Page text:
When you make an offer on a REO, the bank's asset manager, not the listing agent, makes the decision on how the offers are handled. Even if you are told your offer is being accepted, it is not binding until both buyer and the bank's representative have both signed and initialed the contract AND all riders and addendums. It sometimes takes days or even weeks for the bank to get a fully signed contract back to the buyer's agent. During that waiting period, other offers can come in. Each bank sets their own policy as to how additional offers will be handled. Your offer should be accompanied by a Proof of Funds letter if paying cash or your Pre-Approval letter from your lender if getting financing.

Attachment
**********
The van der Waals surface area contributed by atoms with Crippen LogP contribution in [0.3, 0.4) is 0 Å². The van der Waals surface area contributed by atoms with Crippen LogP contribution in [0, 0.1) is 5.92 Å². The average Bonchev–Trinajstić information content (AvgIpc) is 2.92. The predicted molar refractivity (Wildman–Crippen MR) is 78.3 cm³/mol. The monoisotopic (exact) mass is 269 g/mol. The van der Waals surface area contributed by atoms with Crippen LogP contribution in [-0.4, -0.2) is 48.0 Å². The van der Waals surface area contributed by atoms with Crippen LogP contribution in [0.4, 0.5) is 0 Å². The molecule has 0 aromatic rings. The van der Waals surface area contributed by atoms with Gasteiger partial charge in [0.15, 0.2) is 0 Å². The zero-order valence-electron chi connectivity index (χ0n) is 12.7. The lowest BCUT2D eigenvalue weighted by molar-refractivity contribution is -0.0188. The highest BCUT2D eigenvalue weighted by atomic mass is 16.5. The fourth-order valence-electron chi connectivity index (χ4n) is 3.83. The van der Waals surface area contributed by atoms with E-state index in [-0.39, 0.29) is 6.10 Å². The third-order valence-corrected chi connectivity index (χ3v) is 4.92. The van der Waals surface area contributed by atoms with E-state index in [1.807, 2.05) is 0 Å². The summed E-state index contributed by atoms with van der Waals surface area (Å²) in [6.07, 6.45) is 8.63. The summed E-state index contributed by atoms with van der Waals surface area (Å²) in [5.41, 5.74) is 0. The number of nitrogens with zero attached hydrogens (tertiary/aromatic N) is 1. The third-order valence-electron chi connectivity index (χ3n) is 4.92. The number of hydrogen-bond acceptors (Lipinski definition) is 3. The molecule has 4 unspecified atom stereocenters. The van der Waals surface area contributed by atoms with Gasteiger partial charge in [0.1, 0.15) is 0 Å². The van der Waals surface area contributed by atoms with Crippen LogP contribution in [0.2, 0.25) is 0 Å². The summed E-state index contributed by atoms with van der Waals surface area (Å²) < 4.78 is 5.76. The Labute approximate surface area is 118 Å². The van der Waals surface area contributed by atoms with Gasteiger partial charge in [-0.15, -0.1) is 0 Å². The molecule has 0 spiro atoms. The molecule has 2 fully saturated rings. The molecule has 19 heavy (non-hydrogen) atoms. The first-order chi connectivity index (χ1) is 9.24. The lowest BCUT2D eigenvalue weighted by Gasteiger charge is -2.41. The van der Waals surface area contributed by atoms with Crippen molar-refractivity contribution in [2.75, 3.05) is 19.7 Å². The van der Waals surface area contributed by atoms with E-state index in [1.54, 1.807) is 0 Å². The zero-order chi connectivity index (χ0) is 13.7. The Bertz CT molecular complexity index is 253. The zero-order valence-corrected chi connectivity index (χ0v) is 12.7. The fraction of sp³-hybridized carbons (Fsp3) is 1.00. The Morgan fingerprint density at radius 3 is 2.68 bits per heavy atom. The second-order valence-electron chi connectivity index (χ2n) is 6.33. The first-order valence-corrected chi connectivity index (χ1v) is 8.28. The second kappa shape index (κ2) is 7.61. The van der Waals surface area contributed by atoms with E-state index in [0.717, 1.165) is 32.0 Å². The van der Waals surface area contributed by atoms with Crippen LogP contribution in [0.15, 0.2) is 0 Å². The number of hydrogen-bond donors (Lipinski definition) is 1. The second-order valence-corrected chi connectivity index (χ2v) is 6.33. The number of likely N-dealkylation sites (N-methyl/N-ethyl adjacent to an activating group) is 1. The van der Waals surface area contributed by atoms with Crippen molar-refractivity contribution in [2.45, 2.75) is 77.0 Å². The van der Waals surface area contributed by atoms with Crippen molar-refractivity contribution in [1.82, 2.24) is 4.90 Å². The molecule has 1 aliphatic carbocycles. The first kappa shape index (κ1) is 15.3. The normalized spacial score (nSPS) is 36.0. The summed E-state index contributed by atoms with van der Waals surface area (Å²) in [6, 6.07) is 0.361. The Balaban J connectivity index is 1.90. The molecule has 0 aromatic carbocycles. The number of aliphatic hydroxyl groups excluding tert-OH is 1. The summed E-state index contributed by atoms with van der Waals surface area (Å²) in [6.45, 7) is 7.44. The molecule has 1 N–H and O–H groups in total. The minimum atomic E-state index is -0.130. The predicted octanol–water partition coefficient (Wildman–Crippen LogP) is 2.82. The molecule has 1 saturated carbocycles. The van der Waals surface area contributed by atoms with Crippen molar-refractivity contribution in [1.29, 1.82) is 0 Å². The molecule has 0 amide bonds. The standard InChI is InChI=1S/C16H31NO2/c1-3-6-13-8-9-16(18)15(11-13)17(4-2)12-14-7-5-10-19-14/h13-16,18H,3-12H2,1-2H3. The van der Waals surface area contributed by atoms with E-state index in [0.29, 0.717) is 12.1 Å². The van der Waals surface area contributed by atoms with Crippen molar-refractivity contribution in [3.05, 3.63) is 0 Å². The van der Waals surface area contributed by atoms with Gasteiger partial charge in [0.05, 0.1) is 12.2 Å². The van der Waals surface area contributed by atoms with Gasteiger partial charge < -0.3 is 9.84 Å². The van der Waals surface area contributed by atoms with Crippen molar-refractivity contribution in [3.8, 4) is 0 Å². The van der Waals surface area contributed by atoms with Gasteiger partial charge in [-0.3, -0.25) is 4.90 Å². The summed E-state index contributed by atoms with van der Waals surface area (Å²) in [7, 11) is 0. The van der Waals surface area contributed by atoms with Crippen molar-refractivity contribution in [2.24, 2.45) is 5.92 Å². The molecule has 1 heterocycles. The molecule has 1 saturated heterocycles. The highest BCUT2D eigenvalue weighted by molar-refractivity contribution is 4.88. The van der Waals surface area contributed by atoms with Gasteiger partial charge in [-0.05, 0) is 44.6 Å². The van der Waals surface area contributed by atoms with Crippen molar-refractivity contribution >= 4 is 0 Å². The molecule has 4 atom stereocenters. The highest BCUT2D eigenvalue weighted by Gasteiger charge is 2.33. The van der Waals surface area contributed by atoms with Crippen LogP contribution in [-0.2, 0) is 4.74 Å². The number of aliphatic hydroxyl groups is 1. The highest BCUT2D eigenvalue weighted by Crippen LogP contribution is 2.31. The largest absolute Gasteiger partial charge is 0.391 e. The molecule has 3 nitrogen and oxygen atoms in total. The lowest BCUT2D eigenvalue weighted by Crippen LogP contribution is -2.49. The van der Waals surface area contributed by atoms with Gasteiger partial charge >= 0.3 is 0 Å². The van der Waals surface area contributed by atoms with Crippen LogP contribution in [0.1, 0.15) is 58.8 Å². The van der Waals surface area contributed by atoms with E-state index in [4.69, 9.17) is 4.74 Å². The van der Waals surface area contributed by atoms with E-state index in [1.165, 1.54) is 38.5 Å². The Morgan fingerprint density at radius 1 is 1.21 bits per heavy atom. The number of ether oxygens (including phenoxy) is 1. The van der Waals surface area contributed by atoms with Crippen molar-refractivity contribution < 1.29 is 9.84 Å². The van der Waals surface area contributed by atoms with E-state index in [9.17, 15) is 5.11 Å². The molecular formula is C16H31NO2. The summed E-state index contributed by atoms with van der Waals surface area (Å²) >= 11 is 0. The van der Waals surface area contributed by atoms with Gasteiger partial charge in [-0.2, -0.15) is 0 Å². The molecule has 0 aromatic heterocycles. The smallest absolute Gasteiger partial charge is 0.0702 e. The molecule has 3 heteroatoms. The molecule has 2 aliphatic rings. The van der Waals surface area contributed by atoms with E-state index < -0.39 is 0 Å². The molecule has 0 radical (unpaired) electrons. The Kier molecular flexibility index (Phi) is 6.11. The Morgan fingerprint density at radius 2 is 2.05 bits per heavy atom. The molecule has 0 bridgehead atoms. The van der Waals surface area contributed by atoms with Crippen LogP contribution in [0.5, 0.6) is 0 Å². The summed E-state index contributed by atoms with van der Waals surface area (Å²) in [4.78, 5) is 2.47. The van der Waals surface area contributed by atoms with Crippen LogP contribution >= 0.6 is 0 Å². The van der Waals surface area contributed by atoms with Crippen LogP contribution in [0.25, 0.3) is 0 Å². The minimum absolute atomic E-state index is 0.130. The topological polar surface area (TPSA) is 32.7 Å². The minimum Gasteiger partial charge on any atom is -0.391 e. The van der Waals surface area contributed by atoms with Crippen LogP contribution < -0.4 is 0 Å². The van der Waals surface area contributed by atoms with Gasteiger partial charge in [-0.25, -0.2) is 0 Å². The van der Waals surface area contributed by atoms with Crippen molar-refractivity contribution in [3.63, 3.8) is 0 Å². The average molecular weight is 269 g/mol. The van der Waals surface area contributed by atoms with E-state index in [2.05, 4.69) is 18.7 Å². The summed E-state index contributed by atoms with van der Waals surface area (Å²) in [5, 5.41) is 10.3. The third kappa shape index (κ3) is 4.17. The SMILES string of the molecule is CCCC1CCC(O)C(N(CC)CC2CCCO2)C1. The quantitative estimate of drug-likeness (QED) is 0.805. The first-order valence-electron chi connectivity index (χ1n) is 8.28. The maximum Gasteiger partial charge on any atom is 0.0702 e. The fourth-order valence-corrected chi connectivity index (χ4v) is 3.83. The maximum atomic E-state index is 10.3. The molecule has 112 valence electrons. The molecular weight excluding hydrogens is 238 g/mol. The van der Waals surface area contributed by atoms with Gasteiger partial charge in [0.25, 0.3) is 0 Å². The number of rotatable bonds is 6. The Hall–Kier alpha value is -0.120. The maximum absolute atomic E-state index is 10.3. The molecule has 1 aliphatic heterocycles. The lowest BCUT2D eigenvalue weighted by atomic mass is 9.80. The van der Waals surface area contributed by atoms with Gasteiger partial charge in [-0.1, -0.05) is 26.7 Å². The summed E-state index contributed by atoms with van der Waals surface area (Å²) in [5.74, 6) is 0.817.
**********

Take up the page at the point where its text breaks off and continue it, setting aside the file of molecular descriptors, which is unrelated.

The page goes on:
When you do get an offer accepted by the bank on a REO property, the bank/seller will generate it's own addendums to the contract, which the buyer must accept without changes in order for the transaction to move forward. These addendums frequently alter the inspection period, modify the sellers warranties to reduce seller's liability, add mold or other environmental disclaimers and frequently change deadlines within the contract. Often they include language that makes the buyer's deposit nonrefundable after the inspection period. There's typically a disclaimer that buyer is responsible for obtaining any HOA or condo docs at buyer's expense. Most have specific waivers of certain buyer rights, such as filing legal action against the bank for failure to close (specific performance). They also put language in that allows the seller, at seller's sole discretion, to extend the expiration date on the contract.
For all of the above reasons, it's a good idea to seek out your own real estate attorney that is familiar with REO sales to review the bank's addendums with you BEFORE you sign and accept the terms.
Find an agent that is experienced with REO sales to guide you through the process